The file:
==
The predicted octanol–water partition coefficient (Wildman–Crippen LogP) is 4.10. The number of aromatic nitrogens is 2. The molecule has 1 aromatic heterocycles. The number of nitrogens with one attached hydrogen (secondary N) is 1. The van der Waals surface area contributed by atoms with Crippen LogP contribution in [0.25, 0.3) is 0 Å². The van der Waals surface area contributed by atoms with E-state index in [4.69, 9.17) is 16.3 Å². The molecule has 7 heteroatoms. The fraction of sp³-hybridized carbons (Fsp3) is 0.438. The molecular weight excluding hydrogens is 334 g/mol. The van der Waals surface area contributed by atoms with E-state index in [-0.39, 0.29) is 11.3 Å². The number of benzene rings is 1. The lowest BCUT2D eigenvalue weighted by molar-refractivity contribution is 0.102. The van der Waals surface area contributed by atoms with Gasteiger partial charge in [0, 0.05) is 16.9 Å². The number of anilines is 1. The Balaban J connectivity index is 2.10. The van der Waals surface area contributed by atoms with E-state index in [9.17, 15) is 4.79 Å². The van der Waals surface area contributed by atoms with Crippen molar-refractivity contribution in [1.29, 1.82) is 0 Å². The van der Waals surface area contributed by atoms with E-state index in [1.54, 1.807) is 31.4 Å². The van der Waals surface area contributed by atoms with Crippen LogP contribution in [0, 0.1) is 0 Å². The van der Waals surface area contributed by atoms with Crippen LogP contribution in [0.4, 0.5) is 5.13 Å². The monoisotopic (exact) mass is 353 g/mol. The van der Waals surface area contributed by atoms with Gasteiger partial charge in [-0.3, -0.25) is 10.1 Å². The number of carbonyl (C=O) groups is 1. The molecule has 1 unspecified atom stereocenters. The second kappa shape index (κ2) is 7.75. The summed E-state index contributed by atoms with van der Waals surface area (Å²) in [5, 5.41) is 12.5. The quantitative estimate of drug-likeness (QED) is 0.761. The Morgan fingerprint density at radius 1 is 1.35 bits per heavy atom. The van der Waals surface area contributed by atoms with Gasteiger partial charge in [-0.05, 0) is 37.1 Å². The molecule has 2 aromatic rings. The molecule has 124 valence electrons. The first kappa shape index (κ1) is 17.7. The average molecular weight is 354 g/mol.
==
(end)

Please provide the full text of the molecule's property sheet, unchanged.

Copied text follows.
The predicted octanol–water partition coefficient (Wildman–Crippen LogP) is 4.10. The number of aromatic nitrogens is 2. The molecule has 1 aromatic heterocycles. The number of nitrogens with one attached hydrogen (secondary N) is 1. The van der Waals surface area contributed by atoms with Crippen LogP contribution in [0.25, 0.3) is 0 Å². The van der Waals surface area contributed by atoms with E-state index in [4.69, 9.17) is 16.3 Å². The molecule has 7 heteroatoms. The fraction of sp³-hybridized carbons (Fsp3) is 0.438. The molecular weight excluding hydrogens is 334 g/mol. The van der Waals surface area contributed by atoms with E-state index in [-0.39, 0.29) is 11.3 Å². The number of benzene rings is 1. The lowest BCUT2D eigenvalue weighted by molar-refractivity contribution is 0.102. The van der Waals surface area contributed by atoms with Gasteiger partial charge in [0, 0.05) is 16.9 Å². The number of anilines is 1. The Balaban J connectivity index is 2.10. The van der Waals surface area contributed by atoms with E-state index in [9.17, 15) is 4.79 Å². The van der Waals surface area contributed by atoms with Crippen molar-refractivity contribution in [1.29, 1.82) is 0 Å². The van der Waals surface area contributed by atoms with E-state index in [1.54, 1.807) is 31.4 Å². The van der Waals surface area contributed by atoms with Crippen LogP contribution in [0, 0.1) is 0 Å². The van der Waals surface area contributed by atoms with Crippen LogP contribution in [0.4, 0.5) is 5.13 Å². The monoisotopic (exact) mass is 353 g/mol. The van der Waals surface area contributed by atoms with Gasteiger partial charge in [-0.3, -0.25) is 10.1 Å². The number of carbonyl (C=O) groups is 1. The molecule has 1 unspecified atom stereocenters. The second kappa shape index (κ2) is 7.75. The summed E-state index contributed by atoms with van der Waals surface area (Å²) in [5, 5.41) is 12.5. The quantitative estimate of drug-likeness (QED) is 0.761. The Morgan fingerprint density at radius 1 is 1.35 bits per heavy atom. The van der Waals surface area contributed by atoms with Gasteiger partial charge in [-0.05, 0) is 37.1 Å². The molecule has 2 aromatic rings. The molecule has 124 valence electrons. The first kappa shape index (κ1) is 17.7. The average molecular weight is 354 g/mol.